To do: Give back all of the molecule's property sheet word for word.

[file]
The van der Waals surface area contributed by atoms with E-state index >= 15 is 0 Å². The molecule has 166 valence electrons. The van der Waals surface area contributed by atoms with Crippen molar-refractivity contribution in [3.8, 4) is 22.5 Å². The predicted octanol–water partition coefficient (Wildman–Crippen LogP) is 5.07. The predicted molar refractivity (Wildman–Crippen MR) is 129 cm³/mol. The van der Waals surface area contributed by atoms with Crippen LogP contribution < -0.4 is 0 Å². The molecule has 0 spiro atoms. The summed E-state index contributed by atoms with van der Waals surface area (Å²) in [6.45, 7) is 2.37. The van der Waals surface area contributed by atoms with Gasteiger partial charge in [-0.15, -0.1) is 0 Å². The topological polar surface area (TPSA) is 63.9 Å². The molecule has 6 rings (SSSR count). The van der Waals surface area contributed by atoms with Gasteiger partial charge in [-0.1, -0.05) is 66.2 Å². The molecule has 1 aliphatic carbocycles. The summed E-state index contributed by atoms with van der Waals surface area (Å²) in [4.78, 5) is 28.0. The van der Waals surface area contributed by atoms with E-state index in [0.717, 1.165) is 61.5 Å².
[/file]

The van der Waals surface area contributed by atoms with E-state index >= 15 is 0 Å². The molecule has 166 valence electrons. The van der Waals surface area contributed by atoms with Crippen molar-refractivity contribution in [3.8, 4) is 22.5 Å². The predicted octanol–water partition coefficient (Wildman–Crippen LogP) is 5.07. The predicted molar refractivity (Wildman–Crippen MR) is 129 cm³/mol. The van der Waals surface area contributed by atoms with Crippen LogP contribution < -0.4 is 0 Å². The molecule has 0 spiro atoms. The summed E-state index contributed by atoms with van der Waals surface area (Å²) in [6.45, 7) is 2.37. The van der Waals surface area contributed by atoms with Gasteiger partial charge in [-0.15, -0.1) is 0 Å². The topological polar surface area (TPSA) is 63.9 Å². The molecule has 6 rings (SSSR count). The van der Waals surface area contributed by atoms with Gasteiger partial charge in [-0.1, -0.05) is 66.2 Å². The molecule has 1 aliphatic carbocycles. The summed E-state index contributed by atoms with van der Waals surface area (Å²) in [4.78, 5) is 28.0. The van der Waals surface area contributed by atoms with E-state index in [0.717, 1.165) is 61.5 Å².